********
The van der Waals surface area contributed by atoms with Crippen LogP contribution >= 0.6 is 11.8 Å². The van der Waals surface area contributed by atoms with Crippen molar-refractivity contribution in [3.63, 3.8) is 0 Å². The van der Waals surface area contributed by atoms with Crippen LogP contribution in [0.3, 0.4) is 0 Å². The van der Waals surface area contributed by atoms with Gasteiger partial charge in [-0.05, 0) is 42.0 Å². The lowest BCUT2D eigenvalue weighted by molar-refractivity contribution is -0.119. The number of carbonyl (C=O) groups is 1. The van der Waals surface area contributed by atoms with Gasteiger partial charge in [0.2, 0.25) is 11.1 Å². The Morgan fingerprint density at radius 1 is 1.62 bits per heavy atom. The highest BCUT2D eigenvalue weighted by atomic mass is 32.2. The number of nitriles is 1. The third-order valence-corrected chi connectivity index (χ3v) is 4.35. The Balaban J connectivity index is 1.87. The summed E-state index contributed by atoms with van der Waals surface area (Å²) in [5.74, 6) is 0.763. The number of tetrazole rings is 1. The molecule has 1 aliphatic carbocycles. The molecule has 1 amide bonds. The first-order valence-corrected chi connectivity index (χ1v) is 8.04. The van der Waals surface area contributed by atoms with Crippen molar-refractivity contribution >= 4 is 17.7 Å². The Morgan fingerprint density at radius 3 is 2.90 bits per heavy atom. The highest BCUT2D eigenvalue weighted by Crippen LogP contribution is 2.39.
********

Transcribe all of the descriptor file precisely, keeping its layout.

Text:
The van der Waals surface area contributed by atoms with Crippen LogP contribution >= 0.6 is 11.8 Å². The van der Waals surface area contributed by atoms with Crippen molar-refractivity contribution in [3.63, 3.8) is 0 Å². The van der Waals surface area contributed by atoms with Crippen LogP contribution in [0.3, 0.4) is 0 Å². The van der Waals surface area contributed by atoms with Gasteiger partial charge in [-0.05, 0) is 42.0 Å². The lowest BCUT2D eigenvalue weighted by molar-refractivity contribution is -0.119. The number of carbonyl (C=O) groups is 1. The van der Waals surface area contributed by atoms with Gasteiger partial charge in [0.2, 0.25) is 11.1 Å². The Morgan fingerprint density at radius 1 is 1.62 bits per heavy atom. The highest BCUT2D eigenvalue weighted by atomic mass is 32.2. The number of nitriles is 1. The third-order valence-corrected chi connectivity index (χ3v) is 4.35. The Balaban J connectivity index is 1.87. The summed E-state index contributed by atoms with van der Waals surface area (Å²) in [5.74, 6) is 0.763. The number of tetrazole rings is 1. The molecule has 1 aliphatic carbocycles. The molecule has 1 amide bonds. The first-order valence-corrected chi connectivity index (χ1v) is 8.04. The van der Waals surface area contributed by atoms with Crippen molar-refractivity contribution >= 4 is 17.7 Å². The Morgan fingerprint density at radius 3 is 2.90 bits per heavy atom. The highest BCUT2D eigenvalue weighted by Crippen LogP contribution is 2.39.